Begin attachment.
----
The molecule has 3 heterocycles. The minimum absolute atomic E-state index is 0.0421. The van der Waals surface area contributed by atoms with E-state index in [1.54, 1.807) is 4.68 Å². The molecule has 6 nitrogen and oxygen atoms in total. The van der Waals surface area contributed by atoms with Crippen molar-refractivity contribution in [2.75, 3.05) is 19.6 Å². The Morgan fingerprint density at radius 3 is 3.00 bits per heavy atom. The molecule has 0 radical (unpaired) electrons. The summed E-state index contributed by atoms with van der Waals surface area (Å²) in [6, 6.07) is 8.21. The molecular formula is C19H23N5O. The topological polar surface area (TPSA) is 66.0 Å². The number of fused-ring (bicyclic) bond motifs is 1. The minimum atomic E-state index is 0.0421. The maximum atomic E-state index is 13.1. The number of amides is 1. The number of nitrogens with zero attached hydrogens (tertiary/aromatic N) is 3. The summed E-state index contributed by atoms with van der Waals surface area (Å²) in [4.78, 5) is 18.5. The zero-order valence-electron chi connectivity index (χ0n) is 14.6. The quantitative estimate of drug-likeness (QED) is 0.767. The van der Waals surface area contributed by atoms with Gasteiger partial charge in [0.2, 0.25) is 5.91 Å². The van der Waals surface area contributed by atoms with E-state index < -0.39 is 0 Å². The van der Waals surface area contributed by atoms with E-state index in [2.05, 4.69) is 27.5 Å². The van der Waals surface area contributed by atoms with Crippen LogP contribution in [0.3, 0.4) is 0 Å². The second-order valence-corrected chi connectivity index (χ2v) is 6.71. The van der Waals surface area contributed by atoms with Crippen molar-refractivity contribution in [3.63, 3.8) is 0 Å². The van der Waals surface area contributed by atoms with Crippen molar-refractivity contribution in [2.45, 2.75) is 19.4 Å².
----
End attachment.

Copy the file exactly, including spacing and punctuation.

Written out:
The molecule has 3 heterocycles. The minimum absolute atomic E-state index is 0.0421. The van der Waals surface area contributed by atoms with E-state index in [1.54, 1.807) is 4.68 Å². The molecule has 6 nitrogen and oxygen atoms in total. The van der Waals surface area contributed by atoms with Crippen molar-refractivity contribution in [2.75, 3.05) is 19.6 Å². The Morgan fingerprint density at radius 3 is 3.00 bits per heavy atom. The molecule has 0 radical (unpaired) electrons. The summed E-state index contributed by atoms with van der Waals surface area (Å²) in [6, 6.07) is 8.21. The molecular formula is C19H23N5O. The topological polar surface area (TPSA) is 66.0 Å². The number of fused-ring (bicyclic) bond motifs is 1. The minimum atomic E-state index is 0.0421. The maximum atomic E-state index is 13.1. The number of amides is 1. The number of nitrogens with zero attached hydrogens (tertiary/aromatic N) is 3. The summed E-state index contributed by atoms with van der Waals surface area (Å²) in [4.78, 5) is 18.5. The zero-order valence-electron chi connectivity index (χ0n) is 14.6. The quantitative estimate of drug-likeness (QED) is 0.767. The van der Waals surface area contributed by atoms with Gasteiger partial charge in [0.2, 0.25) is 5.91 Å². The van der Waals surface area contributed by atoms with E-state index < -0.39 is 0 Å². The van der Waals surface area contributed by atoms with E-state index in [2.05, 4.69) is 27.5 Å². The van der Waals surface area contributed by atoms with Crippen LogP contribution in [0.3, 0.4) is 0 Å². The second-order valence-corrected chi connectivity index (χ2v) is 6.71. The van der Waals surface area contributed by atoms with Crippen molar-refractivity contribution in [3.63, 3.8) is 0 Å². The van der Waals surface area contributed by atoms with Crippen molar-refractivity contribution in [2.45, 2.75) is 19.4 Å².